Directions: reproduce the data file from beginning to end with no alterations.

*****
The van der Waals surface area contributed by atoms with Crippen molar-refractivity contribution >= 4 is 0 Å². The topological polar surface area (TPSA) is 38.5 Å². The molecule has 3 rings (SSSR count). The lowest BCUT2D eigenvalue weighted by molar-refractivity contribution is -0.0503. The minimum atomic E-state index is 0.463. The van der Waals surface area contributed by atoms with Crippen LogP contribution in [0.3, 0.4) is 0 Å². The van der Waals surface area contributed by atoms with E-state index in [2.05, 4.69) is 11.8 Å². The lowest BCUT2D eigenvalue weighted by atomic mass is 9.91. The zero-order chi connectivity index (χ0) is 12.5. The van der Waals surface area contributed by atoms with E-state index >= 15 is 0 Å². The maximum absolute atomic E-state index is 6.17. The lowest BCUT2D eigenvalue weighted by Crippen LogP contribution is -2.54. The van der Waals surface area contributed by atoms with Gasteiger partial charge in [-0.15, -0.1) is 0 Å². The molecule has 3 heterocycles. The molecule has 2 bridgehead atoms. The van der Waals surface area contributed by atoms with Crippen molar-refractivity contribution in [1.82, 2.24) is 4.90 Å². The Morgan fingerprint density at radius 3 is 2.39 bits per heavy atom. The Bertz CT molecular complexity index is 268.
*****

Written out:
The van der Waals surface area contributed by atoms with Crippen molar-refractivity contribution >= 4 is 0 Å². The topological polar surface area (TPSA) is 38.5 Å². The molecule has 3 rings (SSSR count). The lowest BCUT2D eigenvalue weighted by molar-refractivity contribution is -0.0503. The minimum atomic E-state index is 0.463. The van der Waals surface area contributed by atoms with Crippen LogP contribution in [0.3, 0.4) is 0 Å². The van der Waals surface area contributed by atoms with E-state index in [2.05, 4.69) is 11.8 Å². The lowest BCUT2D eigenvalue weighted by atomic mass is 9.91. The zero-order chi connectivity index (χ0) is 12.5. The van der Waals surface area contributed by atoms with E-state index >= 15 is 0 Å². The maximum absolute atomic E-state index is 6.17. The lowest BCUT2D eigenvalue weighted by Crippen LogP contribution is -2.54. The van der Waals surface area contributed by atoms with Gasteiger partial charge in [-0.15, -0.1) is 0 Å². The molecule has 3 heterocycles. The molecule has 2 bridgehead atoms. The van der Waals surface area contributed by atoms with Crippen molar-refractivity contribution in [1.82, 2.24) is 4.90 Å². The Morgan fingerprint density at radius 3 is 2.39 bits per heavy atom. The Bertz CT molecular complexity index is 268.